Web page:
The economy of Cuba is a largely state-controlled, centrally planned economy overseen by the Cuban government, though there remains significant foreign investment and enterprise in Cuba. Most of the means of production are owned and run by the government and most of the labor force is employed by the state.
Havana is the capital city, major port, and leading commercial centre of Cuba. Havana's economy first developed on the basis of its location, which made it one of the early great trade centres in the New World. Sugar and a flourishing slave trade first brought riches to the city, and later, after independence, it became a renowned resort. Despite efforts by Fidel Castro's government to spread Cuba's industrial activity to all parts of the island, Havana remains the centre of much of the nation's industry.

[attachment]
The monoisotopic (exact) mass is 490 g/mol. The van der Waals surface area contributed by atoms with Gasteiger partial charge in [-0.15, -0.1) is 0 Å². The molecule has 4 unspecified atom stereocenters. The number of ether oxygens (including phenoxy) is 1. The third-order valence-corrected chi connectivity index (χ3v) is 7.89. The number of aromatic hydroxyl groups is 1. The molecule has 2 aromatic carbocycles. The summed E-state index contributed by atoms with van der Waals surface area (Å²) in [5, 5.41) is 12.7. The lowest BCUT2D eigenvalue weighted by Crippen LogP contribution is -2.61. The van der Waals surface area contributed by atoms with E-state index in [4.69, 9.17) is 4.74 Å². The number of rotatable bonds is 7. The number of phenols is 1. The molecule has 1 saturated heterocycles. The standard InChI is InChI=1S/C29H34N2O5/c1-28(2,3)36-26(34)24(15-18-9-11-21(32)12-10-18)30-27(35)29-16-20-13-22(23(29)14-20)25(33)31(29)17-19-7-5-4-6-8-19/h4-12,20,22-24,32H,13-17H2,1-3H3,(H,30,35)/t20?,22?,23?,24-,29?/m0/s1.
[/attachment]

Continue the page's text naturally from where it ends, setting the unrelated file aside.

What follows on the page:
Havana has an overall cost of living index which equates it with low cost of living locations. The overall cost of living index is comprised of the prices for defined quantities of the same goods and services across all 13 Basket Groups.
The latest cost of living rank for each of the 13 Basket Groups is now available.
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